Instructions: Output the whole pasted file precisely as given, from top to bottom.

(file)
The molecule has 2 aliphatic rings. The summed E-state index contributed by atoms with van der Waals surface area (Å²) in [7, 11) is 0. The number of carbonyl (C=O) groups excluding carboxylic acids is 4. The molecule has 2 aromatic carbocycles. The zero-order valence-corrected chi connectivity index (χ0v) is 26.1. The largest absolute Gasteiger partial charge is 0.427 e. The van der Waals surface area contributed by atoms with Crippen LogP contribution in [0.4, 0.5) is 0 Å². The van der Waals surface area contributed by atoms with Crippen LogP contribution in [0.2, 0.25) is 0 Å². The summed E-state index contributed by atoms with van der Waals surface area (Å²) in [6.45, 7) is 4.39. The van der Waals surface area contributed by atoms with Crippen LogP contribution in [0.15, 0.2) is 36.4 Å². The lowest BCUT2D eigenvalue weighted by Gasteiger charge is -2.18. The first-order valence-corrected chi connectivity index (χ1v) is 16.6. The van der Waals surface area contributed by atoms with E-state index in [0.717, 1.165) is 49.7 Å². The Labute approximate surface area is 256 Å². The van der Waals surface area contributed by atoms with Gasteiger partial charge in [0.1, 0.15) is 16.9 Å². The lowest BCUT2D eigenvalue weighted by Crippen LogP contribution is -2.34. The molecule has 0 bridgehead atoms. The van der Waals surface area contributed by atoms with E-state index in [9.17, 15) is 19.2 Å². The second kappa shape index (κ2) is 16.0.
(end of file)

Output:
The molecule has 2 aliphatic rings. The summed E-state index contributed by atoms with van der Waals surface area (Å²) in [7, 11) is 0. The number of carbonyl (C=O) groups excluding carboxylic acids is 4. The molecule has 2 aromatic carbocycles. The zero-order valence-corrected chi connectivity index (χ0v) is 26.1. The largest absolute Gasteiger partial charge is 0.427 e. The van der Waals surface area contributed by atoms with Crippen LogP contribution in [0.4, 0.5) is 0 Å². The van der Waals surface area contributed by atoms with Crippen LogP contribution in [0.2, 0.25) is 0 Å². The summed E-state index contributed by atoms with van der Waals surface area (Å²) in [6.45, 7) is 4.39. The van der Waals surface area contributed by atoms with Crippen LogP contribution in [0.15, 0.2) is 36.4 Å². The lowest BCUT2D eigenvalue weighted by Gasteiger charge is -2.18. The first-order valence-corrected chi connectivity index (χ1v) is 16.6. The van der Waals surface area contributed by atoms with E-state index in [0.717, 1.165) is 49.7 Å². The Labute approximate surface area is 256 Å². The van der Waals surface area contributed by atoms with Gasteiger partial charge in [0.1, 0.15) is 16.9 Å². The lowest BCUT2D eigenvalue weighted by Crippen LogP contribution is -2.34. The molecule has 0 bridgehead atoms. The van der Waals surface area contributed by atoms with E-state index in [9.17, 15) is 19.2 Å². The second kappa shape index (κ2) is 16.0.